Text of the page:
Expert tips to find and choose the best hospital

Sir Mike Richards talking

How do you get the best hospital or healthcare in your local area? Sir Mike Richards, the Chief Inspector of Hospitals at the Care Quality Commission, reveals his top four tips.

1 Look at NHS Choices

First, go onto the NHS Choices website. Click on ‘find local services’ and select the type of service you need, and type in your postcode. You can order the list depending on your priorities, for example, distance from your home, cleanliness, or whether staff would recommend it.

2 Check ratings

English healthcare services are rated by the Care Quality Commission (CQC). See ratings or call 03000 616161. You can get similar reports from Healthcare Improvement Scotland, Healthcare Inspectorate Wales, and Regulation and Quality Improvement Authority in Northern Ireland.

Before an inspection, the CQC collects patient surveys, national clinical audits (such as heart attack audit or stroke audit) and staff surveys. Inspectors then spend around a week in a hospital, and talk to patients and staff.

“The inspection team is often 40 or 50 people,” says Sir Mike. “That sounds huge, but when you work out that’s four or five people going into each department, you can suddenly see that it’s not a vast number in any one area. I’ve absolutely no doubt we can tell the difference between outstanding and inadequate services.”

But there are limits to the available information. Sir Mike admits you can’t always tell if an ‘outstanding’ hospital has a poor cardiology department, unless specifically mentioned. “We don’t necessarily always look separately at cardiology or cardiac surgery,” he says. “But where we have any indication that there’s a problem there, we will. I do wonder if we need to think about how we can give a better perspective to certain core groups of patients. This is something that we are thinking about in terms of our next phase of inspections.”

3 Speak to your local Healthwatch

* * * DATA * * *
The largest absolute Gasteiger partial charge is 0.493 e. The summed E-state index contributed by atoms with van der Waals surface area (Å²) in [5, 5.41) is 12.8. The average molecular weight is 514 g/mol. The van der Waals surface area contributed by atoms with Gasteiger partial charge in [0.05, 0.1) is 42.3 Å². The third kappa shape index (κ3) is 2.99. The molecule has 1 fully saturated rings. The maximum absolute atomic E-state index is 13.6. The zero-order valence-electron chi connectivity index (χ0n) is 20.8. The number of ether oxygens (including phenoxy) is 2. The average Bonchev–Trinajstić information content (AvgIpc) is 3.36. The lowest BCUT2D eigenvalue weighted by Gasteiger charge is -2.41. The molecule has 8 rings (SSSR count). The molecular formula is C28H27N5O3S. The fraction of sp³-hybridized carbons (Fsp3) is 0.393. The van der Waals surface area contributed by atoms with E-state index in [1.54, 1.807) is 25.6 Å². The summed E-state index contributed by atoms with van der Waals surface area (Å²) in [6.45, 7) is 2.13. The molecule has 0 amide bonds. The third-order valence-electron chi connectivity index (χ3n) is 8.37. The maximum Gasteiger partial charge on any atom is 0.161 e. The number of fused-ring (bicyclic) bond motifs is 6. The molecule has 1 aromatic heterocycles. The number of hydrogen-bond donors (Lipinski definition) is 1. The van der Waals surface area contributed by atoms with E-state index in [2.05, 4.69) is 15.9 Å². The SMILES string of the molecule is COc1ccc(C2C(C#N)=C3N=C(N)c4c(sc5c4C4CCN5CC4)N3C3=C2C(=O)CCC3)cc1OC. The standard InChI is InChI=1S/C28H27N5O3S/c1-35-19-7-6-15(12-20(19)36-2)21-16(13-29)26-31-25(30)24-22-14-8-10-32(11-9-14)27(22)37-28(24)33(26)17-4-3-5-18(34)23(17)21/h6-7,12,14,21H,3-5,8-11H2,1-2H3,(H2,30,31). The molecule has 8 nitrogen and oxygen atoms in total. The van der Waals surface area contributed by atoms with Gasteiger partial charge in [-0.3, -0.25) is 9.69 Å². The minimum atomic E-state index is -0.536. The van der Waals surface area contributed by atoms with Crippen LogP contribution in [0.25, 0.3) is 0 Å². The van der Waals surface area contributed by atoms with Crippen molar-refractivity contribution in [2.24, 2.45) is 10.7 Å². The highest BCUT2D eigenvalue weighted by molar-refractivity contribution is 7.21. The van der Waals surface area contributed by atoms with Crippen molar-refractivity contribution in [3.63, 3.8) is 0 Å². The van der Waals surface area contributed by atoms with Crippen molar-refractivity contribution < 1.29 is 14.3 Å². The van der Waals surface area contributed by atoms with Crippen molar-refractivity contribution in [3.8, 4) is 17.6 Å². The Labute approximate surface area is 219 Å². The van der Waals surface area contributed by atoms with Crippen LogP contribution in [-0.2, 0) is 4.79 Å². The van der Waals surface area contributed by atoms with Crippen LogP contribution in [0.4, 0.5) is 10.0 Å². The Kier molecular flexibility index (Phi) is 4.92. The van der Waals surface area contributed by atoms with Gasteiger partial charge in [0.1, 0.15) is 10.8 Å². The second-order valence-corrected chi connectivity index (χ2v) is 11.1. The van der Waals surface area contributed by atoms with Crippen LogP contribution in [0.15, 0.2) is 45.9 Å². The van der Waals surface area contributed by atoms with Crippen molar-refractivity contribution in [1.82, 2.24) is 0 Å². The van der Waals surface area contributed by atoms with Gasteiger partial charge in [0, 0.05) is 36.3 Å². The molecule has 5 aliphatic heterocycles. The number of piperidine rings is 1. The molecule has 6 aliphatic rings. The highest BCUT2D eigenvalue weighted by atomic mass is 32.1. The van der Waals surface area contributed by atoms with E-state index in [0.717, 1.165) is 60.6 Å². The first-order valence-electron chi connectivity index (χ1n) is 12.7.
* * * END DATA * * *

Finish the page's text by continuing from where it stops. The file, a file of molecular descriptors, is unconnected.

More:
This England-wide organisation aims to empower patients, helping them research options or understand ratings. Find your local Healthwatch or call their enquiries line 03000 683 000.

Interim Chair of Healthwatch England Jane Mordue says: “Our aspiration is to ensure the people’s voice is being heard. In 2015 we had 300,000 public contacts (people writing or calling in). About 40 out of 152 local Healthwatch organisations provide a TripAdvisor-style rating service for local care, but others have their own websites. It’s important that people feel more involved in their care, and they need support to make informed choices.”

Our aspiration is to ensure the people’s voice is being heard

Jane Mordue, Healthwatch England

In Wales, contact your Community Health Council, or the Patient Client Council in Northern Ireland, or the Scottish Health Council.

4 If there’s a problem, complain

Speak to whoever treated you, or a senior member of staff. If that doesn’t help, try your local clinical commissioning group. In Scotland, contact the feedback team at your local NHS health board. In Wales, contact your health board’s concerns team. Or in Northern Ireland, contact the Public Services Ombudsman. Search online or ask your GP practice for more information.

  • Click here for more information about choosing your NHS Care.

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